Business Insider By Pamela Engel
Russia is taking a more active role in propping up the regime of Syrian President Bashar Assad, expanding its physical footprint in the Middle East.
American officials admitted to The New York Times that Russia is now using an air corridor over Iran and Iraq to transport military equipment and personnel to Syria despite US attempts to guard this airspace.
And Russian advisors have taken over the main airport near the capital, positioning tanks and directing flights.
Russia is reportedly transporting marines, pre-fabricated housing for at least 1,000 people, a portable air traffic control system, and other items that could be used to create an air base for air combat operations to northwest Syria, according to CBS News.
This constitutes “the most significant new Russian military foothold in the Middle East in decades,” American officials told the Times. Continued Russian military buildup in Syria could “greatly enhance [Russia’s] ability to project power in Syria and neighboring states,” according to the Times.
“This is the most important Russian power projection in the region in decades and it will enhance Russia’s influence throughout the Levant,” Stephen Blank, a Russian military expert at the American Foreign Policy Council, told the Times.
Michael Morell, the former deputy director of the CIA, told CBS News last week that flying over Iran and Iraq was Russia’s last viable option for transporting the material and personnel to Russia after Turkey and Bulgaria refused to let Russia use its airspace for flights to Syria.
Iran has already agreed to let Russia run flights over the country, which leaves it up to Iraq to decide whether to stop the flights. The US has objected to the Syria flights, but Russian foreign minister Sergey Lavrov said they would continue, according to the Times.
“There’s only one thing we can really do, which is try to stop the flow of these arms [to Syria],” Morell said. “… I think the diplomatic focus is now going to be on Iraq and the US is going to put tremendous pressure on Iraq to stop those flights.”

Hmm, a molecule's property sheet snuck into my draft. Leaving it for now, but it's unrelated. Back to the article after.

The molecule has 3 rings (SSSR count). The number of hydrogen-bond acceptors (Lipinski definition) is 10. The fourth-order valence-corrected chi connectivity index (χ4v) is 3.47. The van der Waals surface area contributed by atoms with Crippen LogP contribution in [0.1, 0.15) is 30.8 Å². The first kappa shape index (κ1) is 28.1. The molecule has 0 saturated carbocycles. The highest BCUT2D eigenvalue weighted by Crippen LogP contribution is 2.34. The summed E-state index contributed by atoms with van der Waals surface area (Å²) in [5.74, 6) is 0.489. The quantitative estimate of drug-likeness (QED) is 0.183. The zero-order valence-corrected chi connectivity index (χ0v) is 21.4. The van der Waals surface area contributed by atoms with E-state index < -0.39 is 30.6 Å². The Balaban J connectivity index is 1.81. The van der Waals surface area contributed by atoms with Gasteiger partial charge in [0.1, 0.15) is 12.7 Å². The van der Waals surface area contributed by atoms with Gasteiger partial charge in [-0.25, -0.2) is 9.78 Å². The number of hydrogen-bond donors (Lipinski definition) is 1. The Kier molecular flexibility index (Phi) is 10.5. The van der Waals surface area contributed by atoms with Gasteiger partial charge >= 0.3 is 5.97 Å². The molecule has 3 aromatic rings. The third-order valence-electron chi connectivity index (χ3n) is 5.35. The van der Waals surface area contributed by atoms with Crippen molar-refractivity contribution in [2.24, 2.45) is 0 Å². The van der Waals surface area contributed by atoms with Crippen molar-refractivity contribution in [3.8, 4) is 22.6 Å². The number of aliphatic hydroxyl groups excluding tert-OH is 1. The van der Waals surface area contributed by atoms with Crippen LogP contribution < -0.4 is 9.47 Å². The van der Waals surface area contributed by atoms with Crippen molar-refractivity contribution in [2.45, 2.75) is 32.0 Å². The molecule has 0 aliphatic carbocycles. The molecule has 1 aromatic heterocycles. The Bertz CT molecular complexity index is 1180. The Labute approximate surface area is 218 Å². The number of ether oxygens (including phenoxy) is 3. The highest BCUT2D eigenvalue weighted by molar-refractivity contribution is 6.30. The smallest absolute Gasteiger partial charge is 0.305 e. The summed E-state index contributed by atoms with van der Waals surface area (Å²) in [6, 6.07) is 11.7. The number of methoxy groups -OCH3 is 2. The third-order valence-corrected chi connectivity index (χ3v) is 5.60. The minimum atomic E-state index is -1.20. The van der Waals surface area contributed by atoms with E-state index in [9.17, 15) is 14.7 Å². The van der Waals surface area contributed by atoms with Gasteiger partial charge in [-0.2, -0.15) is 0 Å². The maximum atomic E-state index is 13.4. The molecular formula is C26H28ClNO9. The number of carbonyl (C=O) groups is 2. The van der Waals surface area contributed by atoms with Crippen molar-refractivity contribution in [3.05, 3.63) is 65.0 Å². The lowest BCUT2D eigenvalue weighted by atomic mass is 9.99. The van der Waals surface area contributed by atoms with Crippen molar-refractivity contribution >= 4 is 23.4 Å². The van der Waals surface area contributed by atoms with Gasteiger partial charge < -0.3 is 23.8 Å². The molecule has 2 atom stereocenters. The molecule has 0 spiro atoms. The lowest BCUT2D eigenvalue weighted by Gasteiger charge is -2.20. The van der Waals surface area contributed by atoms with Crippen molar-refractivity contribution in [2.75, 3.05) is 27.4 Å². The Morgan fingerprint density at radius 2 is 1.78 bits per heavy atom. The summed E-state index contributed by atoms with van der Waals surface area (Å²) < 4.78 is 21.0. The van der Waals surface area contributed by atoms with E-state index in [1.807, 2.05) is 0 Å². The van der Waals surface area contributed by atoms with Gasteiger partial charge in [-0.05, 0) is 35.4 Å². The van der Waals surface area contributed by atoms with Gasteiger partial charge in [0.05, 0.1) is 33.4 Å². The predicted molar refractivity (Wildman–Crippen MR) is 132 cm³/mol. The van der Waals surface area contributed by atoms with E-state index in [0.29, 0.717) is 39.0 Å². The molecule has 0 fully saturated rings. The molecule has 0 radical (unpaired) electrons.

But this might not be easy for Iraq to do.
“Neutrality is the best Washington can hope for in Baghdad,” Ramzy Mardini, a nonresident fellow at the Atlantic Council, told the Times. “Iraq is not a dictatorial state like many of the U.S. allies in the Middle East.
“Iraq is still a fragile state whose leaders are exposed to politics. In the discourse of Iraqi politics, forcing Abadi to side with the US against Assad is like realigning him with the Sunni axis against the Shia one.”
Russia, one of Assad’s primary backers along with Iran, had initially said that it was only sending “military experts” to Syria to help government forces learn how to use Russian military equipment. But the Israeli defense minister and Reuters have since confirmed that the Russians are taking part in the fighting on behalf of Assad and building up their military presence in the western coastal province of Latakia.
The increased support from Russia comes as Assad is doing everything he can to hold onto power amid a bitter civil war that has created a massive refugee crisis as millions of Syrians flee their country. Assad has dropped steel barrels full of shrapnel and explosives on civilian areas and used chemical weapons against Syrians in an effort to retain his control over key territories.
Natasha Bertrand contributed to this report.